Network and Systems Management and Interoperability

There also has been an increase in the involvement of traditional systems and network management vendors in the area of interoperability. These vendors are being driven by the same factors driving the software industry as a whole (technology and economic). As with packaged applications, while initially purchased to address specific areas, customers in many cases now run several different management products. As environments become more complex, successful operation requires these products to work together. Some vendors provide adapters for integration, but as with other software applications as described above, these typically require specific solutions to be built and are costly to maintain. Another common technique, SNMP, allows basic integration. However, SNMP-based solutions tend to be product and environment specific.

Another aspect is driven by the technology being managed. Technologies such as "on demand", "grid" and "virtual" environments will require coordination of activities amongst a number of vendors. This can be thought of much like a power grid, which relies on many companies to produce and distribute power. To interoperate, each of the participating companies must cooperate and adhere to standards. As a result, these companies are actively working together on standards bodies and other originations.

The following are examples from some organizations that are promoting standardization and interoperability

Distributed Management Task Force (DMTF): From their announcement of the recently created Interoperability Committee to DMTF members, "This new Committee will supplement the resources of the DMTF such that multi-vendor implementations of our technology can be compatible in the industry. The Interoperability Committee will principally function as a support service to the Working Groups by augmenting their operations with plugfests, testing tools, and conformance certification programs."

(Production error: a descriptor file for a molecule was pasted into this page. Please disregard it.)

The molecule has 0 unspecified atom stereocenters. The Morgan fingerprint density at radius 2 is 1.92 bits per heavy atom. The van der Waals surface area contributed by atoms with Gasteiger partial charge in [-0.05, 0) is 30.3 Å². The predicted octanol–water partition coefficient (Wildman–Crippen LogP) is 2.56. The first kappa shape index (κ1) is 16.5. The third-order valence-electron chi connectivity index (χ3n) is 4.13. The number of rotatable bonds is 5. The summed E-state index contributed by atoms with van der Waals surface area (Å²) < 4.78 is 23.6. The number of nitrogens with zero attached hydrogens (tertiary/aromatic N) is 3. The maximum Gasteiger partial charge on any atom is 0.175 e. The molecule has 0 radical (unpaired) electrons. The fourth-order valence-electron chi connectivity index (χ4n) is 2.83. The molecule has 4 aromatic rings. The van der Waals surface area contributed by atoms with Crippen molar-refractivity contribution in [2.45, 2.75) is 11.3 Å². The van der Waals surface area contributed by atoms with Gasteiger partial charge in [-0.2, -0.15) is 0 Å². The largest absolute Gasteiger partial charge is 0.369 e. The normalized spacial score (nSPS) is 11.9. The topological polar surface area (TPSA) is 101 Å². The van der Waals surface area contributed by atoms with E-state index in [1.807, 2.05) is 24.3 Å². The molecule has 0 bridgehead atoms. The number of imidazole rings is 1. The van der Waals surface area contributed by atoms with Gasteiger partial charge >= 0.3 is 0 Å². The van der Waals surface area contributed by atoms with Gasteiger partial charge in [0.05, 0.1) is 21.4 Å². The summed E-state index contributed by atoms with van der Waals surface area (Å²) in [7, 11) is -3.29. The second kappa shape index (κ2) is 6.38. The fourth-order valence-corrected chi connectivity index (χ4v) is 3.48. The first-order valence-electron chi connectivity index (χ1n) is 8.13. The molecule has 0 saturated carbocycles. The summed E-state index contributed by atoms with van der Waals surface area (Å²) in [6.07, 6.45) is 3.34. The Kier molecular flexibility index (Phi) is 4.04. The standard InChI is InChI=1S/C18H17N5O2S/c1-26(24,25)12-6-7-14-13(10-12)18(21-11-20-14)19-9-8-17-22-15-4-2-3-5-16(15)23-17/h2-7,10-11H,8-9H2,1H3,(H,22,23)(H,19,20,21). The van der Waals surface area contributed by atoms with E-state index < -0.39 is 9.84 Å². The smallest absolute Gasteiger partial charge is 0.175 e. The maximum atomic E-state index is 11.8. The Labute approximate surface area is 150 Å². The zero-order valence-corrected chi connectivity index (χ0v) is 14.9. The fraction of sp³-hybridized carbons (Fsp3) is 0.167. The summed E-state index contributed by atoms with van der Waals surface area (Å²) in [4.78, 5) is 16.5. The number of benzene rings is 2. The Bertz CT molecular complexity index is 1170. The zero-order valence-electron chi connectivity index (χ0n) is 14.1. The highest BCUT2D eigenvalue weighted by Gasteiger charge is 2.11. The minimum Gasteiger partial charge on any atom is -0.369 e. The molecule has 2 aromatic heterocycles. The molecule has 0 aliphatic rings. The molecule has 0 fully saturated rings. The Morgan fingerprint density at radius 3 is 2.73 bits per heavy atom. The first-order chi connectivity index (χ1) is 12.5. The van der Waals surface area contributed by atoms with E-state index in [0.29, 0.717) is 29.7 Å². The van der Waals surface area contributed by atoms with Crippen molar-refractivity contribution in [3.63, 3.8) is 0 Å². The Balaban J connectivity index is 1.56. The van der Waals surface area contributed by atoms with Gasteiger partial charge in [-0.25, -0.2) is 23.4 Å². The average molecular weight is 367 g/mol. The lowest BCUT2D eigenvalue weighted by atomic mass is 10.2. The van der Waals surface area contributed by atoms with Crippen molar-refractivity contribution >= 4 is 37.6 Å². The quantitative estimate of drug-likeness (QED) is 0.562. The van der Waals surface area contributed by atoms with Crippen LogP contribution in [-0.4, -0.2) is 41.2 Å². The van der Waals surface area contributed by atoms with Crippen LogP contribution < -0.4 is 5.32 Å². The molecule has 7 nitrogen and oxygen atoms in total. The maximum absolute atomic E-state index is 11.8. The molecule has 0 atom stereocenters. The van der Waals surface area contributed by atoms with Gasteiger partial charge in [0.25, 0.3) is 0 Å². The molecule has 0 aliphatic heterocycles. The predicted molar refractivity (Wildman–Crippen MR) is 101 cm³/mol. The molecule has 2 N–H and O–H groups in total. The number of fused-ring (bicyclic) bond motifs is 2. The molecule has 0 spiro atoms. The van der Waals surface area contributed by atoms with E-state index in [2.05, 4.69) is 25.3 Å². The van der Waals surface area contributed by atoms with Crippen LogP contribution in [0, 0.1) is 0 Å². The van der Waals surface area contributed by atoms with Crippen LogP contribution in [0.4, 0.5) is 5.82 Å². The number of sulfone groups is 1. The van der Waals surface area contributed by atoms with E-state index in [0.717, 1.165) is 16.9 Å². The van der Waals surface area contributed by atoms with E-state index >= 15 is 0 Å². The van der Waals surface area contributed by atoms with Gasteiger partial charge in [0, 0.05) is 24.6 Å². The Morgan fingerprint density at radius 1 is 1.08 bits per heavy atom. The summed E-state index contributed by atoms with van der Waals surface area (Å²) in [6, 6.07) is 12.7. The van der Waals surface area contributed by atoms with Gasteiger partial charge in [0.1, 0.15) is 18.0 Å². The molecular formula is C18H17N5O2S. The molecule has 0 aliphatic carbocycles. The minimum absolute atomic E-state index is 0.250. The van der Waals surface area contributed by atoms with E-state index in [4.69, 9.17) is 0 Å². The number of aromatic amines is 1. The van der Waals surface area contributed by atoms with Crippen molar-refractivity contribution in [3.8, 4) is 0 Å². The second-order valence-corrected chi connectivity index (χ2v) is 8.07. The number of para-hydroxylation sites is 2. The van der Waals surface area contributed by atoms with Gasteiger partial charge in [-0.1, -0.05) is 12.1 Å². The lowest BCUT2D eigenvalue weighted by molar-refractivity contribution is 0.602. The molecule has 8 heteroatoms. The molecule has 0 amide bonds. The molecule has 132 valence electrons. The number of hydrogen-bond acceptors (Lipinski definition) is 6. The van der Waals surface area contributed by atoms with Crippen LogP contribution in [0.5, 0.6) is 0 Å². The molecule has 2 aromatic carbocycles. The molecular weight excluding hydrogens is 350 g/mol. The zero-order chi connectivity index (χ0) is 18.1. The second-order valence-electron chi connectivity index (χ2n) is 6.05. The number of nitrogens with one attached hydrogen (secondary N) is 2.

Data Center Markup Language (DCML): From their value statement, "DCML provides the only open, XML-based specification designed to do for the data center what HTML did for content and IP did for networking--achieve interoperability and render proprietary approaches irrelevant by providing a systematic, vendor-neutral way to describe the data center environment and policies governing the management of the environment--a fundamental requirement for utility computing."

OASIS: From Web Services Distributed Management (WSDM) 0.5 draft specification, "Management Using Web Services (MUWS) enables management of distributed IT resources using Web services. Many distributed IT resources use different management interfaces. By leveraging Web service technology, MUWS enables easier and more efficient IT management systems by providing a flexible common framework for manageability interfaces that benefits from the features of Web services protocols. Universal management interoperability across the many different varieties of distributed IT resources can be achieved using MUWS."

Global Grid Forum (GGF): From Open Grid Services Architecture, Version 1.0, "Key to the realization of this Grid vision is standardization, so that the diverse components that make up a modern computing environment can be discovered, accessed, allocated, monitored, accounted for, billed for, etc., and in general managed as a single virtual system--even when provided by different vendors and/or operated by different organizations. Standardization is critical if we are to create interoperable, portable, and reusable components and systems; it can also contribute to the development of secure, robust, and scalable Grid systems by facilitating the use of good practices."


Interoperability is becoming an increasingly important aspect in development of software across all types of applications. Network and system management vendors are evolving as a result. In the coming years, proprietary interfaces will be replaced with standards-based interoperable ones. Network and system management vendors are working together in standards organizations to make this happen.

Richard Nikula is technical architect at BMC Software (Houston, TX)
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Title Annotation:Connectivity
Author:Nikula, Richard
Publication:Computer Technology Review
Geographic Code:1USA
Date:Aug 1, 2004